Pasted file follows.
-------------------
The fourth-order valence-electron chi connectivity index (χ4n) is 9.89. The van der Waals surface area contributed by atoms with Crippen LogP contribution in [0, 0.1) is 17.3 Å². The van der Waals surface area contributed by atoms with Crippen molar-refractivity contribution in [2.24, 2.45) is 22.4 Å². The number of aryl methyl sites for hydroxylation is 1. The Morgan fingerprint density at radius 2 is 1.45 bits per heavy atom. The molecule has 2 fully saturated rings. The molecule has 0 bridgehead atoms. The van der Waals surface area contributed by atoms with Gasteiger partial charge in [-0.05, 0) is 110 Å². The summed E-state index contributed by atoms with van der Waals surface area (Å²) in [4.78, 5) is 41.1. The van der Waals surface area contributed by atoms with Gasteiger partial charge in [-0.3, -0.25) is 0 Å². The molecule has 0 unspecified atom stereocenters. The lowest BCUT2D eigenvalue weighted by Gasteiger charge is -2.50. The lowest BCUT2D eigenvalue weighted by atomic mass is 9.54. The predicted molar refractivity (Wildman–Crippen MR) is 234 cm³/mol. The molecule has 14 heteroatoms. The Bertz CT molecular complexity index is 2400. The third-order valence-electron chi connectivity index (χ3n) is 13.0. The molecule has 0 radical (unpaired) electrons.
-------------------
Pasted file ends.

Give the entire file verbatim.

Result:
The fourth-order valence-electron chi connectivity index (χ4n) is 9.89. The van der Waals surface area contributed by atoms with Crippen LogP contribution in [0, 0.1) is 17.3 Å². The van der Waals surface area contributed by atoms with Crippen molar-refractivity contribution in [2.24, 2.45) is 22.4 Å². The number of aryl methyl sites for hydroxylation is 1. The Morgan fingerprint density at radius 2 is 1.45 bits per heavy atom. The molecule has 2 fully saturated rings. The molecule has 0 bridgehead atoms. The van der Waals surface area contributed by atoms with Gasteiger partial charge in [-0.05, 0) is 110 Å². The summed E-state index contributed by atoms with van der Waals surface area (Å²) in [4.78, 5) is 41.1. The van der Waals surface area contributed by atoms with Gasteiger partial charge in [-0.3, -0.25) is 0 Å². The molecule has 0 unspecified atom stereocenters. The lowest BCUT2D eigenvalue weighted by Gasteiger charge is -2.50. The lowest BCUT2D eigenvalue weighted by atomic mass is 9.54. The predicted molar refractivity (Wildman–Crippen MR) is 234 cm³/mol. The molecule has 14 heteroatoms. The Bertz CT molecular complexity index is 2400. The third-order valence-electron chi connectivity index (χ3n) is 13.0. The molecule has 0 radical (unpaired) electrons.